Restricted fetal growth is associated with postnatal mortality and morbidity and may be directly related to alterations in the capacity of the placenta to supply nutrients. We proposed previously that imprinted genes can regulate nutrient supply by the placenta. Here, we tested the hypothesis that the insulin-like growth factor 2 gene (Igf2) transcribed from the placental-specific promoter (P0) regulates the development of the diffusional permeability properties of the mouse placenta. Using mice in which placental-specific Igf2 had been deleted (P0), we measured the transfer in vivo of three inert hydrophilic solutes of increasing size (C-14-mannitol, (51)CrEDTA, and C-14-inulin). At embryonic day 19, placental and fetal weights in P0 conceptuses were reduced to 66% and 76%, respectively, of wild type. In P0 mutants, the permeability-surface area product for the tracers at this stage of development was 68% of that of controls; this effect was independent of tracer size. Stereological analysis of histological sections revealed the surface area of the exchange barrier in the labyrinth of the mouse placenta to be reduced and thickness increased in P0 fetuses compared to wild type. As a result, the average theoretical diffusing capacity in P0 knockout placentas was dramatically reduced to 40% of that of wild-type placentas. These data show that placental Igf2 regulates the development of the diffusional exchange characteristics of the mouse placenta. This provides a mechanism for the role of imprinted genes in controlling placental nutrient supply and fetal growth. Altered placental Igf2 could be a cause of idiopathic intrauterine growth restriction in the human.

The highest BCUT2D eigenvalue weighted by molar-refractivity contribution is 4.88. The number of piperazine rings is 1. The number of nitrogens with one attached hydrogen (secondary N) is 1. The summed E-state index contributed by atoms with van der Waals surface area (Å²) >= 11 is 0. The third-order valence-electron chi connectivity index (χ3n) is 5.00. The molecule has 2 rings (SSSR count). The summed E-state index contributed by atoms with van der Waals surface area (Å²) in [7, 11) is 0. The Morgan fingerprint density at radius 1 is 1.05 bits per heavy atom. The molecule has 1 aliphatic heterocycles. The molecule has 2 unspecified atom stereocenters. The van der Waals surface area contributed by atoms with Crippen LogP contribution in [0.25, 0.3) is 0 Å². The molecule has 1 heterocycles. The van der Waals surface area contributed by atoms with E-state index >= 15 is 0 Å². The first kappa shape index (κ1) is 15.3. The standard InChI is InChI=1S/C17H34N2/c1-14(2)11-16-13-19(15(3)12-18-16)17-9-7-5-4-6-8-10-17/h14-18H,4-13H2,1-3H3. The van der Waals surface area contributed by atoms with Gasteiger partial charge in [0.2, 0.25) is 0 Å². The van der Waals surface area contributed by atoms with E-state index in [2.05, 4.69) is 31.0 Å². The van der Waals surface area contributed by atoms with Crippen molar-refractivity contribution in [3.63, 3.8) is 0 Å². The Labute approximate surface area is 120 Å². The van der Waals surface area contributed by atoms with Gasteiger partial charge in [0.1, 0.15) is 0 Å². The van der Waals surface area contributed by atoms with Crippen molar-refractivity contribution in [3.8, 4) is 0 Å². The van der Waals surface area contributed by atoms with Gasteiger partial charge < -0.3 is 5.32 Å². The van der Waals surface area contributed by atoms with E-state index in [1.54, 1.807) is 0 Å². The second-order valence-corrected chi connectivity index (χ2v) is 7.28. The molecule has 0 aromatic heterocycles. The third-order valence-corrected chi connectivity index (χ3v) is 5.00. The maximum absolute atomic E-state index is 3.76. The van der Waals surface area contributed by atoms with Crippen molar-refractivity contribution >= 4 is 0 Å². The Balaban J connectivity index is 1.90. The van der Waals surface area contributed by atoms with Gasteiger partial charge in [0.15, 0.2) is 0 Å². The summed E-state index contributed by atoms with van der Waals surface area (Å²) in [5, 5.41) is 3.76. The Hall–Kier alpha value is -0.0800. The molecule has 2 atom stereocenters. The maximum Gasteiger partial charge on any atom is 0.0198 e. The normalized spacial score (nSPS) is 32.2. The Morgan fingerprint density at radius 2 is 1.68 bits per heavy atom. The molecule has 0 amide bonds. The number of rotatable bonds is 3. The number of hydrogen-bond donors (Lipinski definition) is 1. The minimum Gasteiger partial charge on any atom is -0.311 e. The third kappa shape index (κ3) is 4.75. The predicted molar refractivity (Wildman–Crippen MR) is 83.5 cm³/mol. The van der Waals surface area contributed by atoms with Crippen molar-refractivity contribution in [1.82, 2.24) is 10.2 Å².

|Number of pages||5|
|Journal||Proceedings of the National Academy of Sciences|
|Publication status||Published - 25 May 2004|
- INTRAUTERINE GROWTH RESTRICTION
- MEMBRANE THICKNESS